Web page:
|Product Name||Functional Pottery|
|Category||Book / Magazine / Publication|
|Short Description||Height:10.83 inches / Length:0 inches / Weight:1.95 pounds / Width:7.87 inches|
|Amazon.com||Buy on Amazon ~ 1574983032|
|Price New||44.95 US Dollars (curriencies)|
|Price Used||35.63 US Dollars (curriencies)|
|Width||8 inches (convert)|
|Height||11 inches (convert)|
|Length||0.75 inches (convert)|
|Weight||31.2 ounces (convert)|
|Features||Used Book in Good Condition|
|Long Description||Functional Pottery has been used by potters around the world and in a great many colleges and universities as required reading. It is a book of personal development in the design, making, and aesthetics of ceramics objects for use, based on more than 40 years of practical experience. This book includes images of work by potters from around the world working with functional pottery. It also includes a wide range of illustrations of objects drawn from many of the world's major museums. Not only is this book the most informative written on the subject of functional pottery and its design and aesthetic, but the illustrations of both historical and contemporary objects put the equivalent of a museum and art gallery at your fingertips. Full of information and practical tips, it is an invaluable reference that should be in every potter's studio. Here is some of what you ll find in Functional Pottery In his book The Lesser Life , William Morris, the great 19th century designer-craftsman says: "I should say that the making of ugly pottery was one of the most remarkable inventions of civilization. " He was talking about the visual monstrosities of the Victorian period of industrial pottery production. This period of questionable aesthetics heavily influenced North American art pottery of the early 20th century. A hundred years after the Victorians, we still have a remarkable abundance of visual pollution all around us. Historically, pots were seldom made with specific considerations or analysis of how they might best perform their duties. However, since the early 20th century edict of Walter Gropius and the Bauhaus movement that form follows function, potters and the public have become much more aware of how things work most efficiently through the study of ergonomics. Making pottery is a timeless occupation, and the best of pots through the ages have a quality of timelessness about them that transcends chronological and cultural boundaries. Their appeal is universal. The essence of form, the movement of a brush, the quality of surface, the hidden meanings, and the integration with mankind's daily existence over several thousand years, all add to the significance of the art. Functional Pottery is about pots of purpose their forms, meanings, and functions. If you're looking to incorporate new vigor and understanding into the process of making pots for use, Functional Pottery will stimulate. While history, design and how-to are all covered, Functional Pottery goes beyond these to also focus on the development, design and making of utilitarian pottery and the thought processes behind it. Within the four parts of Functional Pottery , you'll find discussions of --Historical, cultural and ethnic variations --Form, growth, and design --Practical and analytical approaches for both the student and working potter --Sixteen contemporary clayworkers No matter what type of functional work you're making or planning to make, Functional Pottery , provides insight, information and inspiration you'll refer to over and over again.|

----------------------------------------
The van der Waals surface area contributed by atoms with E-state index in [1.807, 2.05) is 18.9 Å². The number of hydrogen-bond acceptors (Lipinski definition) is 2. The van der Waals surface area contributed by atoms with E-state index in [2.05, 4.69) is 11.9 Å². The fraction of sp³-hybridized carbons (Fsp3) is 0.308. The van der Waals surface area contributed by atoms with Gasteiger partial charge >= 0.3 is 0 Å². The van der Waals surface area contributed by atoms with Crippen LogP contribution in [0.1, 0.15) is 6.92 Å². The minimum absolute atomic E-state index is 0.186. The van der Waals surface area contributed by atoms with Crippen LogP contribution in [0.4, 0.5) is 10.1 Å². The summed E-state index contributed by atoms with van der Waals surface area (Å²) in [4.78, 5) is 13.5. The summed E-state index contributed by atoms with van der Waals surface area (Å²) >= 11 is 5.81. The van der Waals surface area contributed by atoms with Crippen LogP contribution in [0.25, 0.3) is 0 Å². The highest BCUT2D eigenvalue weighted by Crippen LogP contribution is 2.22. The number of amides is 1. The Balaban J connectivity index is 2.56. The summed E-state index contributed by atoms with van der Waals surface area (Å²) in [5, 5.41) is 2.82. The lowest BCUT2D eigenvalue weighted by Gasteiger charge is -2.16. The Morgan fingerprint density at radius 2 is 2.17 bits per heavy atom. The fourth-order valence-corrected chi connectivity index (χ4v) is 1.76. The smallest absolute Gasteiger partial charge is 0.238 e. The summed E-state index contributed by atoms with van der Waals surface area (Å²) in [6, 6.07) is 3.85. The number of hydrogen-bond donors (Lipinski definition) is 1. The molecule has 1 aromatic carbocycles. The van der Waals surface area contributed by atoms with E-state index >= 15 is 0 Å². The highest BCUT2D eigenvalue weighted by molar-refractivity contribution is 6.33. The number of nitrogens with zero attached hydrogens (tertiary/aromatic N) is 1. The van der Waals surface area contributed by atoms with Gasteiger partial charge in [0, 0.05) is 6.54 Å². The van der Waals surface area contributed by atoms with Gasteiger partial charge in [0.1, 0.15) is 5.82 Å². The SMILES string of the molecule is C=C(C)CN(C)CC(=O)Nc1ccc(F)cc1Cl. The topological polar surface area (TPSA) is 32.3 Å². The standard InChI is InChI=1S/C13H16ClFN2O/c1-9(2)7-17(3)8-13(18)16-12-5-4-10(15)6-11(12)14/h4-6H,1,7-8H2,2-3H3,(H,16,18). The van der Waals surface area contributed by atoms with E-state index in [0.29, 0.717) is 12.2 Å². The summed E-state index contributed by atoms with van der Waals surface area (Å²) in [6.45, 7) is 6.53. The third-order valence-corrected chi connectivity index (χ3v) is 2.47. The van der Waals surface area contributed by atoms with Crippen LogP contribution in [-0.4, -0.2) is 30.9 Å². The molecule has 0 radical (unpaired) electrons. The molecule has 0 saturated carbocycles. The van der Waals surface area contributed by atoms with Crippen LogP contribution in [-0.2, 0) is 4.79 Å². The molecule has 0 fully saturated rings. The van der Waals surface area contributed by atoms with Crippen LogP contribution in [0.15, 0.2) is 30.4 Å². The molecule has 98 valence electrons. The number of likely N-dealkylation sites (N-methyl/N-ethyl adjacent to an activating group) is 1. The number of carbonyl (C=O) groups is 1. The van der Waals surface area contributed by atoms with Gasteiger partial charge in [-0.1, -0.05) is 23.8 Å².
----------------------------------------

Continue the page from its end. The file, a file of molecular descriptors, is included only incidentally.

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Article of interest
Barcodes are graphical representations of data that are hard for people to read but very easy for scanners to read. These codes come in various formats and are used all over the place for so many reasons. Some are lines others are blocks and they come in many styles.
Barcodes started out as 1D codes that look like a series of virtical lines taht come in various thincknesses and represent a small amount of date. Some examples include EAN, UPC and ISBN which are found on products and books you encounter every day. Here are some samples:
For slightly more complex data that includes numbers and letters and some times punctuation, there are other types of barcodes such as Code 39, Code 128, Interleaved 2 of, Codabar, MSI and Plessey. Examples of these are shown here:
You can see that all of these have the same basic format of vertical lines. They are actually very different in the the way they encode the data though and not all scanners can understand all of the different barcodes.
There are also a number of 2D barcodes. These look like retangles or squares filled with dots or blocks. These require image scanners that can see the entire image not just a stripe through the middle of the code. There are several different types of these codes. One of the most popular codes at the moment is the QR Code which stands for Quick Response Code and you have probably seen it in advertisements. Here are some examples of 2D barcodes.
You can see that these are far more complex than the standard 1D barcodes. They also store a lot more data in a much smaller area in relative terms. You will find these in warehouses and on shipping packages. Many people and government agencies are using these codes on ID badges and ID cards to store information.
If you need to make your own barcodes, you can do it here on this site. We have two pages related to making barcodes. One page for 1D and one for 2D barcodes because the two are created in very different ways. Use these links to get to the pages where you can make your own FREE barcodes.